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“Trans-exclusionary” group Woman’s Place UK received £20,000 “consultancy fee” from University

Woman’s Place UK received £20,000 in return for consultancy work as part of the University of Oxford’s project Women and Equalities Law: Historical Perspectives on Present Issues. In their 2018-2020 financial statement, the group explained: “We received a consultancy fee of £20,000 from Oxford University to support research into women’s sex based rights… The funding from Oxford University went towards the costs of the Women’s Liberation 2020 conference and in support of The Political Erasure of Sex research project.” £20,000 is the largest single amount recorded in the financial statement and represents 15.7% of the group’s total income from January 2018 to October 2020. The group does not publicly advertise any consultancy services.

This funding has culminated in a research project titled The Political Erasure of Sex. On the project’s website, the first report, Sex and the Census, is described as one which “explores how the almost exclusive reliance on consulting with stakeholders from LGBT organisations led the census authorities to conflate the concepts of sex and gender identity, confuse what they are measuring, and redefine the sex question on the census as a gender identity question. This process, we show, has happened without democratic transparency or accountability, and to the detriment of the interests of people who are protected in law under the characteristic of sex, and to the needs of data-users more widely”.

Sex and the Census claims that “the UK census authorities are jeopardising our ability to collect robust, high quality sex-disaggregated data in the forthcoming UK census” due to “changes to the sex question in the census” so “the sex question now records ‘self-identified sex’, or gender identity, rather than biological sex”. The report concludes that “the demands of groups which claim to represent the interests of the trans community have been privileged to the detriment of women, but also to those who require robust data on sex to plan public services, allocate public resources and monitor equalities outcomes”.

The History Faculty, which hosts Women and Equalities Law: Historical Perspectives on Present Issues, has described the project further, explaining how it was “funded by Strategic Priority QR funding allocated to Oxford University. It is led by Professor Selina Todd and aims to use existing research to inform policymaking in the area of women’s equalities… An outcome of the project is a report examining the importance of collecting data on men and women in national records such as the census. This report has been disseminated to policymakers and bodies responsible for designing and delivering the next UK census in 2021 (2022 in Scotland)”.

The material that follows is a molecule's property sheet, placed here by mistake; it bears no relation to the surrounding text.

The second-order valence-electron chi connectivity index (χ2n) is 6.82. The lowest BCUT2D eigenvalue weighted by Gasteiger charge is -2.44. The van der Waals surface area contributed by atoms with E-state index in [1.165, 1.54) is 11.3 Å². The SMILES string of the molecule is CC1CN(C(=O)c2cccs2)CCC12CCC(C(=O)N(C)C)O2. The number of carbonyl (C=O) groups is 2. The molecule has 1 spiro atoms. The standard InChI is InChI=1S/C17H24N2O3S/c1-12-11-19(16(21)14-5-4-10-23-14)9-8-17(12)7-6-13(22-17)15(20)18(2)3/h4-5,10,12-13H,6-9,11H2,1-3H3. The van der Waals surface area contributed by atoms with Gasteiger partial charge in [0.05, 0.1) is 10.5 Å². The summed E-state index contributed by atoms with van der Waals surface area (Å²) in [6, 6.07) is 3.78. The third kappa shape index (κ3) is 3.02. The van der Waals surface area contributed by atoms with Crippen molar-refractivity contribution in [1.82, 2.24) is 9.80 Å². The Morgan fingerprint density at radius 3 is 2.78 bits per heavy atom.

Professor Selina Todd has been described as having “anti-trans beliefs” by the Oxford SU LBGTQ Campaign and was disinvited from the Oxford International Women’s Festival in March on the basis of her views regarding gender identity. Todd has also described herself as a “strong supporter” of Woman’s Place UK and co-signed a letter to the Labour Party regarding the Party’s inclusion of transgender women within their all-women shortlists. The letter claimed that this stance was “asserting gender identity over sex-based exemptions” and did not uphold women’s rights to “sex-segregated spaces”. The letter continued that “we will not tolerate women being slurred with the misogynist insult TERF [Trans-Exclusionary Radical Feminist] or being called ‘cis’ against their will”. The Labour Campaign for Trans Rights has criticised Woman’s Place UK, describing them as a “trans-exclusionary hate group”. The campaign’s pledges labelling WPUK as such were signed by politicians including Lisa Nandy, Rebecca Long-Bailey, Dawn Butler, and Emily Thornberry.

The Oxford Student Union LGBTQ Campaign responded to Woman’s Place UK’s consultancy work: “The campaign is horrified but not shocked to learn of the university’s financial contributions to WPUK. We do not believe that the presence of WPUK in Oxford or the university’s monetary support of them is compatible with any effort to create an environment that is welcoming or supportive of trans students and employees, but the institution’s failure to listen to its trans students makes its repeated positive engagement with this group less surprising than disappointing”.

Woman’s Place UK declined to expand on the precise nature of their consultancy work for the University and referred to the claims of the Labour Campaign for Trans Rights as “scurrilous and unevidenced”, continuing: “We are against all forms of discrimination. We believe in the right of everyone to live their lives free from discrimination and harassment…We were established to ensure that very real concerns about how changes to the GRA might impact on the Equality Act were considered in the government’s public consultation… Sadly, several LGBT+ organisations (Stonewall, Gendered Intelligence, Scottish Trans Alliance) have actively lobbied to have these single sex exemptions removed from the Equality Act. It is perfectly proper that women should be able to campaign to keep them”.

When approached for comment by Cherwell, the University provided a link to the project’s website.

Professor Selina Todd and the History Faculty have been approached for comment.

Image Credit: Pixabay.

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